The Land of Nome

A narrative sketch of the rush to our Bering Sea gold-fields, the country, its mines and its people, and the history of a great conspiracy (1900-1901)

Author: Lanier McKee
Published: 1902
Language: English
Wordcount: 34,888 / 108 pg
Flesch-Kincaid Reading Ease: 50.4
LoC Categories: D, KF
Downloads: 371
Added to site: 2010.04.08
mnybks.net#: 27278
Origin: gutenberg.org
Genres: History, Adventure
Buy new from: Amazon or Barnes & Noble
Find it used: eBay or AbeBooks
Get as AudioBook: Audible or AudioBooks.com
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Excerpt

moral certainty that the gold, probably emanating from the Siberian shore, had been washed by the ocean upon the beach. One of professed large experience vehemently maintained that his theory of the beach deposits was the correct one; that is to say, the gold came down the Yukon River attached to the bottom of icebergs which were carried out to sea, and then, somehow, through the kindness of the Japanese current, the gold which they brought was deposited upon the long-extending beach at Cape Nome! Of course, as had been clearly demonstrated in the preliminary United States geological report, the beach gold had been carried down from the interior by the streams emptying into Bering Sea, and there distributed in the black and "ruby" sand.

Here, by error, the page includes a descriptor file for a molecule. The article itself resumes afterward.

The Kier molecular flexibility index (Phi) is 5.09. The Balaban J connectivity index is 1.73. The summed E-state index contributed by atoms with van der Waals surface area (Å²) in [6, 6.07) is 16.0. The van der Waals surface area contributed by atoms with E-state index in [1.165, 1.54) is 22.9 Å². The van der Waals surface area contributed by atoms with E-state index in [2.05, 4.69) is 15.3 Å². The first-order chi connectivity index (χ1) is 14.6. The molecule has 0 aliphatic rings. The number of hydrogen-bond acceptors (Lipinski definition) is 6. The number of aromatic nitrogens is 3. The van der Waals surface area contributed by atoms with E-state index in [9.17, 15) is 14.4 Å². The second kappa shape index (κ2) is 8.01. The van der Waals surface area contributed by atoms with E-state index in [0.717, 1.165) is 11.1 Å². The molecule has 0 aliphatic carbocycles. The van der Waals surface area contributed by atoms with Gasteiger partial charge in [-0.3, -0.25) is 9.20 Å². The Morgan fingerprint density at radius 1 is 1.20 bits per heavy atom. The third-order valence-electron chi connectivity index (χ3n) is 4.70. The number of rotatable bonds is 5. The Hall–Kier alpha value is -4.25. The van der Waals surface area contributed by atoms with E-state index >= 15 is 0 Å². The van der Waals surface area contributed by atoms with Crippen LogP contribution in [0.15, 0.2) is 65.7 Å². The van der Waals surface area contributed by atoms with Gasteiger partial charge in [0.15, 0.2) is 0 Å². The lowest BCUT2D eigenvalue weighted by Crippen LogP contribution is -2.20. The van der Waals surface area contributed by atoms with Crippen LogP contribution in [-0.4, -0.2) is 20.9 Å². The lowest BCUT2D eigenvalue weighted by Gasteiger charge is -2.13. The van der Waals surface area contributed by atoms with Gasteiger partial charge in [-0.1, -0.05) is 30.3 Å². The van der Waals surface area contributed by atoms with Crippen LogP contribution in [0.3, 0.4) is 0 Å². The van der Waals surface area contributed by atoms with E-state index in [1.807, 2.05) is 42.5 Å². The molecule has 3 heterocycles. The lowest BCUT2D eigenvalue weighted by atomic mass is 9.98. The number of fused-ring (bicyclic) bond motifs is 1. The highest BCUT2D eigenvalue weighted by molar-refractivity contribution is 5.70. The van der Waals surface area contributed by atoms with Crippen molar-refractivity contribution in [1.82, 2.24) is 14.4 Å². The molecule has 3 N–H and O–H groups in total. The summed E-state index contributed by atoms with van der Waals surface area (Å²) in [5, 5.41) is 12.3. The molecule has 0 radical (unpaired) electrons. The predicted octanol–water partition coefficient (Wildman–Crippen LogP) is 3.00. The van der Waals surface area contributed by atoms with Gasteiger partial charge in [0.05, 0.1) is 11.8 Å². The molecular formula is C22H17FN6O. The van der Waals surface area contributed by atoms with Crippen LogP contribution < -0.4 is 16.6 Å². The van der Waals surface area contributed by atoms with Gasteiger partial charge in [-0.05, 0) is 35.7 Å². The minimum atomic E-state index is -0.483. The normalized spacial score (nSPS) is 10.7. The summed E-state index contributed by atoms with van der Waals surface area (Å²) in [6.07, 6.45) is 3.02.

The atmosphere became chill and penetrating, the sunsets later, the nights less dark. The crowd were kept in good nature by sparring-matches conducted along professional lines, mock trials, concerts, and recitations by the "profession." The popular song "Because I Love

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